Brown V Kendall Brief by EveryAvenue

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									                                     Brown v. Kendall (p. 100):
                                          Sample Brief
                                     Torts 4 (Fall 2007), 10/15/2007
                                             Prof. Schlanger

Setup:
Defendant pokes plaintiff in the eye with a stick, raised behind him as he tries to separate the parties’
two dogs. Jury verdict for the plaintiff. Reversed by the Mass. Sup. J. Ct., Shaw, C.J. (1850)

What is the procedural issue before the deciding court?
Whether the jury charge was in error: “The court instructed the jury, that if it was not a necessary act,
and the defendant was not in duty bound to part the dogs, but might with propriety interfere or not as
he chose, the defendant was responsible for the consequences of the blow, unless it appeared that he
was in the exercise of extraordinary care, so that the accident was inevitable, using the word not in a
strict but a popular sense.” (p. 102)

What is the substantive issue before the deciding court?
What is the standard for liability in a case of accidental injury by a non-intentional touching.

What are the alternatives available to the court?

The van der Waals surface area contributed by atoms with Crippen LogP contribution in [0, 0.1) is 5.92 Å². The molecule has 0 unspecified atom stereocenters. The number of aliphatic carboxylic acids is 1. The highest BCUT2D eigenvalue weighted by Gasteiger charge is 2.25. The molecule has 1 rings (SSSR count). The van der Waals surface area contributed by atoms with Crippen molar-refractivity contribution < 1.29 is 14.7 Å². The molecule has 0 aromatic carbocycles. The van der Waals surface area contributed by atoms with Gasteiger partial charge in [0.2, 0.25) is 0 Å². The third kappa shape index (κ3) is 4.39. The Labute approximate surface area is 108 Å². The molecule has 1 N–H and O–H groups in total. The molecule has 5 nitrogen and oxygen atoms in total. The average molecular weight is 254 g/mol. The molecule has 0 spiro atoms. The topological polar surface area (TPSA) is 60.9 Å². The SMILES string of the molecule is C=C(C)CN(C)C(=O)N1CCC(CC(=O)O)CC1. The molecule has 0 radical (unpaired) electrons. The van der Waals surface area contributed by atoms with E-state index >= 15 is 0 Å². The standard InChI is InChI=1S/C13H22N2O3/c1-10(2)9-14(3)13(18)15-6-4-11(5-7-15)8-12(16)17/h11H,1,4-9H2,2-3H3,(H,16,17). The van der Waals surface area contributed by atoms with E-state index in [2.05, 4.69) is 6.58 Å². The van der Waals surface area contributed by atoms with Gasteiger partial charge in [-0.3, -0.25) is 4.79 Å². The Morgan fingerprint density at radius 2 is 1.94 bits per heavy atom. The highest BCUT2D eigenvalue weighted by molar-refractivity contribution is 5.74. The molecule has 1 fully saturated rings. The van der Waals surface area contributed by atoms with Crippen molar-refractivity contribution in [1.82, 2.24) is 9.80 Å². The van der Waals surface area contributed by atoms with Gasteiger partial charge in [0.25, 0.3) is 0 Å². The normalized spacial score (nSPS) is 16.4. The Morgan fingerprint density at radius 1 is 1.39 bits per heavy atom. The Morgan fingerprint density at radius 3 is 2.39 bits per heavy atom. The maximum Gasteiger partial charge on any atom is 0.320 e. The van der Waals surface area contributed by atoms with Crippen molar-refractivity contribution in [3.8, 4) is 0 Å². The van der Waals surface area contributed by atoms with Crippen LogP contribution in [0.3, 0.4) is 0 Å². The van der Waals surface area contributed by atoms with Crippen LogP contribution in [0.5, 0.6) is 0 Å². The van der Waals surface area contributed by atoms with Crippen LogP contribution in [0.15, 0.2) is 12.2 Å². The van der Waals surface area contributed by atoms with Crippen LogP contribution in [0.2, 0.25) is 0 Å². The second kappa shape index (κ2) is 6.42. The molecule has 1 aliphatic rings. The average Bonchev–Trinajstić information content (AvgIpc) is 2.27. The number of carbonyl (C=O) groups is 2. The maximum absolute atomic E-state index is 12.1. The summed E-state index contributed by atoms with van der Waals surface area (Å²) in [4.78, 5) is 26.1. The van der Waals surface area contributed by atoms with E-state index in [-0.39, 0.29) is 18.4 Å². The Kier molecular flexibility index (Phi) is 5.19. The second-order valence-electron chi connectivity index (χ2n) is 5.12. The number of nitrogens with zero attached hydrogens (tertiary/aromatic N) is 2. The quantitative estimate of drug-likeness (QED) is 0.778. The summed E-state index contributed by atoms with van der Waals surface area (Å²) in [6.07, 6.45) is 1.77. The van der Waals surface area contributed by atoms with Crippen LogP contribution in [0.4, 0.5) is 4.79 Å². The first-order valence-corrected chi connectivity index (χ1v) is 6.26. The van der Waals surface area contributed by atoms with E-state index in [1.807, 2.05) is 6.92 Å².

Negligence, strict liability, no liability (because non-intentional)

What is the holding?
Negligence: “The defendant was not liable, unless it was done in the want of exercise of due care,
adapted to the exigency of the case, and the burden of proof was on the plaintiff to establish it.” (p.
103) Also: “If both plaintiff and defendant at the time of the blow were using ordinary care, or if at
that time the defendant was using ordinary care, and the plaintiff was not, or if at that time, both the
plaintiff and defendant were not using ordinary care, then the plaintiff could not recover.” (p. 102) –
that is, negligence with a complete defense of contributory negligence.

What is the court's reasoning; on what precedents, doctrinal moves, or policy arguments does it
rely?
Relies on Weaver v. Ward, read so that “inevitable accident” means “non-negligent.”

What are the problems in the court's way, and how does it address them?
The main problem is the existence of tons and tons of caselaw that finds
liability without fault. The court says that this is all dicta—that the point was
not that “liability will lie,” but that “liability will lie under trespass, if
anything.” (p. 101) This is pure fiat.

What is the judgment?
Remand for retrial under correct instruction.

								
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